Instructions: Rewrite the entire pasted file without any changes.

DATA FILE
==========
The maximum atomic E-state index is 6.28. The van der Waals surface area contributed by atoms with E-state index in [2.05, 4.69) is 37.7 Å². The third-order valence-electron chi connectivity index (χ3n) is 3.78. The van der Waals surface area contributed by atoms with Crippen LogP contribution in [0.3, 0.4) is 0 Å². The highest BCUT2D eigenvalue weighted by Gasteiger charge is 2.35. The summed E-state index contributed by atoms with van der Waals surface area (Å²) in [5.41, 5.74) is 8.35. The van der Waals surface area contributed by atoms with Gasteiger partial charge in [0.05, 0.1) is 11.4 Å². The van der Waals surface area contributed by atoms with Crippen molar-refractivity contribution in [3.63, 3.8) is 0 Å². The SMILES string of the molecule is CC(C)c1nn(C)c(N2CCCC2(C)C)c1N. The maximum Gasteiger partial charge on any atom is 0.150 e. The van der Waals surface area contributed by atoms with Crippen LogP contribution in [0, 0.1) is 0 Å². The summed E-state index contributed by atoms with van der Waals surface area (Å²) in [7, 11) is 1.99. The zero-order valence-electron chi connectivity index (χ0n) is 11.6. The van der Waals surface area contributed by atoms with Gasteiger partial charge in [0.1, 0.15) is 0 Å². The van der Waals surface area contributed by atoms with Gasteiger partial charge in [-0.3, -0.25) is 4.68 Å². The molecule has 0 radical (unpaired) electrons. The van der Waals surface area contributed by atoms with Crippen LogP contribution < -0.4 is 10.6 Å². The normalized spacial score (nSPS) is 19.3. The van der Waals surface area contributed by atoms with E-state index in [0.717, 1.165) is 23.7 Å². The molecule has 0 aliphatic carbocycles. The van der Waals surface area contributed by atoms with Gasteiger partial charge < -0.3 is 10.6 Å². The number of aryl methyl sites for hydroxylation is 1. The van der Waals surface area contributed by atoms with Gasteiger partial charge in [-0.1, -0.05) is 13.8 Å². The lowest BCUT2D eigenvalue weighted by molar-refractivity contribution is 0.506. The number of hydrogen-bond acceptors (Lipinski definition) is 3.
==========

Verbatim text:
The maximum atomic E-state index is 6.28. The van der Waals surface area contributed by atoms with E-state index in [2.05, 4.69) is 37.7 Å². The third-order valence-electron chi connectivity index (χ3n) is 3.78. The van der Waals surface area contributed by atoms with Crippen LogP contribution in [0.3, 0.4) is 0 Å². The highest BCUT2D eigenvalue weighted by Gasteiger charge is 2.35. The summed E-state index contributed by atoms with van der Waals surface area (Å²) in [5.41, 5.74) is 8.35. The van der Waals surface area contributed by atoms with Gasteiger partial charge in [0.05, 0.1) is 11.4 Å². The van der Waals surface area contributed by atoms with Crippen molar-refractivity contribution in [3.63, 3.8) is 0 Å². The SMILES string of the molecule is CC(C)c1nn(C)c(N2CCCC2(C)C)c1N. The maximum Gasteiger partial charge on any atom is 0.150 e. The van der Waals surface area contributed by atoms with Crippen LogP contribution in [0, 0.1) is 0 Å². The summed E-state index contributed by atoms with van der Waals surface area (Å²) in [7, 11) is 1.99. The zero-order valence-electron chi connectivity index (χ0n) is 11.6. The van der Waals surface area contributed by atoms with Gasteiger partial charge in [0.1, 0.15) is 0 Å². The van der Waals surface area contributed by atoms with Gasteiger partial charge in [-0.3, -0.25) is 4.68 Å². The molecule has 0 radical (unpaired) electrons. The van der Waals surface area contributed by atoms with Crippen LogP contribution < -0.4 is 10.6 Å². The normalized spacial score (nSPS) is 19.3. The van der Waals surface area contributed by atoms with E-state index in [0.717, 1.165) is 23.7 Å². The molecule has 0 aliphatic carbocycles. The van der Waals surface area contributed by atoms with Gasteiger partial charge < -0.3 is 10.6 Å². The number of aryl methyl sites for hydroxylation is 1. The van der Waals surface area contributed by atoms with Gasteiger partial charge in [-0.1, -0.05) is 13.8 Å². The lowest BCUT2D eigenvalue weighted by molar-refractivity contribution is 0.506. The number of hydrogen-bond acceptors (Lipinski definition) is 3.